Apache.org Bugtracker Breach

Published: 2010-04-13
Last Updated: 2010-04-13 15:01:51 UTC
by Johannes Ullrich (Version: 1)
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A few readers pointed us to an announcement by the Apache Foundation about a breach of their bugtracking software.

First of all: Kudos to Apache for publishing a nice and detailed incident report [1]. The attack included a number of elements that in itself are frequently ignored, but if combined in an attack like this one, turn out to be deadly.

Reading the blog post, a cross site scripting attack or simple password brute forcing was used to compromise the attack. While either attack appears to have the potential to succeed, it is not clear which one was finally used to gain access.

The cross site scripting attack used an additional twist in hiding the malicious URL via tinyurl.com. This made it more likely that an administrator would actually click on the URL.

Once the bug tracking system was compromised, the attacker modified it to log passwords. An administrator happened to use the same password to log in to the bug tracker as they use on the system itself.

Lets skip to the lessons learned:

  • While it is not clear if the XSS attack was successful, it is important to note that attacks like this happen and can work. A simple mitigation would be to use the "httponly" option for session cookies. This way, session cookies can not be stolen via injected Javascript. It doesn't fix the XSS vulnerability, but it makes exploiting it harder.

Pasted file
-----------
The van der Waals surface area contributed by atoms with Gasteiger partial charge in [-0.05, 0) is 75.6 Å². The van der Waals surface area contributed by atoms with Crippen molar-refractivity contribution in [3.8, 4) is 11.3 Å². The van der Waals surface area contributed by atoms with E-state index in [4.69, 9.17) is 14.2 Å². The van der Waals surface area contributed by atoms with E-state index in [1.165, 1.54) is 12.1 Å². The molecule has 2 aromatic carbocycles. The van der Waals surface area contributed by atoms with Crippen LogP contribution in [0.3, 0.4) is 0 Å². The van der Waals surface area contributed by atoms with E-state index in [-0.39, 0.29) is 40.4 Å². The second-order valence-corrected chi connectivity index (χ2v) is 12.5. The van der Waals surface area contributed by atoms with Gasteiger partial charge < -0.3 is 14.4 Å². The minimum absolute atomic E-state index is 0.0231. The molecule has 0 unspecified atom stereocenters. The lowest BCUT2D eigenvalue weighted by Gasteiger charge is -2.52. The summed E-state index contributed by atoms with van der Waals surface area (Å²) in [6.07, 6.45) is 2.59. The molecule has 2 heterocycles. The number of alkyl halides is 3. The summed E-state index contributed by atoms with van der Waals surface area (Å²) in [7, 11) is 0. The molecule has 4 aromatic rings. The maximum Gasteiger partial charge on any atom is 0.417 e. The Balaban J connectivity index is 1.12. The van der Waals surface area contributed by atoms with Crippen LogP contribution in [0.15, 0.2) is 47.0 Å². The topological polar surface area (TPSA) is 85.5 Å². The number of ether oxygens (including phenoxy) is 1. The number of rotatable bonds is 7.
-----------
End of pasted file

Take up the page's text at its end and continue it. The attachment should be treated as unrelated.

• It is important to mitigate against brute forcing attacks. This mitigation should include two parts: (1) detection of brute force attacks and an automatic lock out mechanism. (2) a strong password policy backed up by password audits (to avoid "strong" passwords like password1! that may satisfy the policy but are still easily guessed.
  • Don't forget the ability to quickly un-lock accounts to avoid a brute force attack turning into a DoS attack.
  • Shared passwords are bad. Really bad. I actually recommend that people use some form of "password safe" software or write them down (yes... flame me for it. But I currently list 540 strong passwords). In the past I recommended different types of passwords for different purposes. But I found that sometimes a password starts out as "unimportant" and later becomes "important".

See the full blog post for more details and more lessons learned.

[1] https://blogs.apache.org/infra/entry/apache_org_04_09_2010

Johannes B. Ullrich, Ph.D.
SANS Technology Institute

Keywords: apache breach
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